Unless you fear that you have a severe problem, you could simply keep the tunnels stamped down and hope that they lose interest in your yard. A few mole visits don't necessarily mean that you have to take action.

    Bookmark   February 18, 2007 at 2:41PM
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roxy_girl(7b Weatherford TX)

I've tried the castor oil spray, the look alike worms and I still have the mole! *grrrrr* Does anyone know if the sonic pulse mole chasers work? They are supposed to work on a area up to 10,1000 sq. feet. HELP I'm desperate!

    Bookmark   February 20, 2007 at 12:29PM
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ladybugfalcon(9b FL)

Hi guys. Thanks to all who've replied. Since my original post, here's where I am now:
1) They are moles (not mole crickets, voles, etc.)
2) Sweeny's Poison Peanuts dont' work that great.
3) They apparently love the little nuts that fall from the Palm trees.
4) I'm headed to Lowes again today to find another remedy. The sonic thing is about $40, so I'll save that till last.
Here's the latest pictures.
From yard mounds

From yard mounds

From yard mounds

    Bookmark   February 21, 2007 at 10:19AM
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roxy_girl(7b Weatherford TX)

Ladybug I'm going to keep checking in to see if the sonic pulser devices work for you, I broke down and ordered 2 from Jung seed Co. for $22.95 each. As soon as they arrive I'm having my son install them...wish me luck!


    Bookmark   February 22, 2007 at 12:36PM
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ladybugfalcon(9b FL)

The moles are worse now. Sweeny's Poison Peanuts did not work at all. Here's my latest attempt: Dr. T's Mole Out Repelling Granules
I first poked holes into the tunnels with a sharpee. I did this every 5 inches all along the tunnels.

Then, I filled the holes up with the granules. I first put the granules into an empty water bottle to make it easier.

I will let you know how things turn out. I am bound and determined rid my lawn of thes pests. Next on my list is the neighor's cat, but that will require a different set of tactics.

    Bookmark   March 27, 2007 at 3:22PM
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rhizo_1 (North AL) zone 7

Just so you know, ladybugfalcon...moles could care less about anything remotely connected with your palm tree. They are carnivores. Maybe that's why those poison peanuts didn't work. ;-)

    Bookmark   March 27, 2007 at 4:35PM
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I agree with the reply to the chewing gum post, I don't think it will work, these things are really hard to get rid of. I have a gopher problem myself. I have a friend who successfully trapped some of his, and thought he had gotten rid of all of them, but then they returned. I used a "Every liquid in my garage" method, and successfully got rid of them for most of the summer, but now he/they are back. I tried it again last night, and so far he hasn't covered up the hole again, so I'll post again to tell of my findings.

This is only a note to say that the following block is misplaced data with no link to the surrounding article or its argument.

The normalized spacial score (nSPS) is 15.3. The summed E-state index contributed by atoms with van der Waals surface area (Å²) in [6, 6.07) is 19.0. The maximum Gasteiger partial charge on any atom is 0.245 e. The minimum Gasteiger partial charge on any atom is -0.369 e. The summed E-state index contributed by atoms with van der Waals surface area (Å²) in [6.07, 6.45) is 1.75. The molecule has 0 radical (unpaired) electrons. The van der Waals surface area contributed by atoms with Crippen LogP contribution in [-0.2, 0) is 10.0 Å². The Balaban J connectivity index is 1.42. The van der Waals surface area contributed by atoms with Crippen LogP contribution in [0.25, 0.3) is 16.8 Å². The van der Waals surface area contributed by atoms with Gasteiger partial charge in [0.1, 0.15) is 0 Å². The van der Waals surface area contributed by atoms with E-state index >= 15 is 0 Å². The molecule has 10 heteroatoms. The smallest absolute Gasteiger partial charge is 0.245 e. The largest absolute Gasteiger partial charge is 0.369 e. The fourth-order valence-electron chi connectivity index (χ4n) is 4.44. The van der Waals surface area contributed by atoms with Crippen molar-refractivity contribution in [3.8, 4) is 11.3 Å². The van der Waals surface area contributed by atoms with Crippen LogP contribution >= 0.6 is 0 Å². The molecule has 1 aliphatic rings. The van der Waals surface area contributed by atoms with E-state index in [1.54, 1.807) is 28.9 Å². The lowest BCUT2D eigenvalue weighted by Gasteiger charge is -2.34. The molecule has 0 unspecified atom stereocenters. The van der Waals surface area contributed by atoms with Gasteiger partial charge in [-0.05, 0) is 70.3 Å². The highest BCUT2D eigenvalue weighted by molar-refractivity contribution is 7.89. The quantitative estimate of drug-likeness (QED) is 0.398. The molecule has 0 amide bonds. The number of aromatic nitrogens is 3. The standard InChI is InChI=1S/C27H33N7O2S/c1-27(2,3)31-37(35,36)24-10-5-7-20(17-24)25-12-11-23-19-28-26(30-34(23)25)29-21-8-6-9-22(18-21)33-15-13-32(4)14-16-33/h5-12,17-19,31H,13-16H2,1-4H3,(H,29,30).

Bookmark   November 20, 2007 at 11:31AM
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Well everyone, I think I may have my gopher. The everything on the garage method didn't work this time, and the hardware store was out of traps, so I bought the smoke bombs. I was able to see that he was active between three holes, so I stuck 4 bombs in them. Haven't seen him or it fix the holes yet, although it may be fearful due to those smoke things still in them, will just have to wait and see. It snowed last night, so am in a wait and see mode, will post again. Thanks.

    Bookmark   November 21, 2007 at 11:30AM
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Moles are carnivores, meat eaters, and their most favorite food is earthworms, although they will eat grubs, too. Spreading grain products in the hope the moles will eat them is a large waste of time, energy, and money since the moles will not eat that stuff. One thing to keep in mind is that as soon as you eliminate one mole that creates a vacancy that another mole will move into, so you will always be fighting these wee buggers unless you poison your soil so nothing will live in it.
If you have not yet talked with your local University of Florida USDA Cooperative Extension Service people, now would be a good time to do that since they may have some updated information about mole control.

Here is a link that might be useful: UF CES

    Bookmark   November 23, 2007 at 7:40AM
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Belgianpup(Wa/Zone 7b)

I don't get all that excited about moles. They are very useful. Moles are important predators of insect larvae, centipedes, millipedes, snails, slugs, grubs, ants, sowbugs, termites, beetles, and crickets and other invertebrates, as well as earthworms. They can have a lot of affect on the communities of their prey.

They also act to aerate and turn soil where they live through their extensive tunneling activities, and their tunnels take in rain so the soil can absorb it.

They usually have two sets of tunnels. The deep ones are the home tunnels, where they rear their young. The more obvious shallow ones tend to be used only once, as they're 'mining' the soil for worms and insects.

The only way I've actually known people to chase them away is by putting cat poop down the tunnels.


    Bookmark   November 30, 2007 at 5:07PM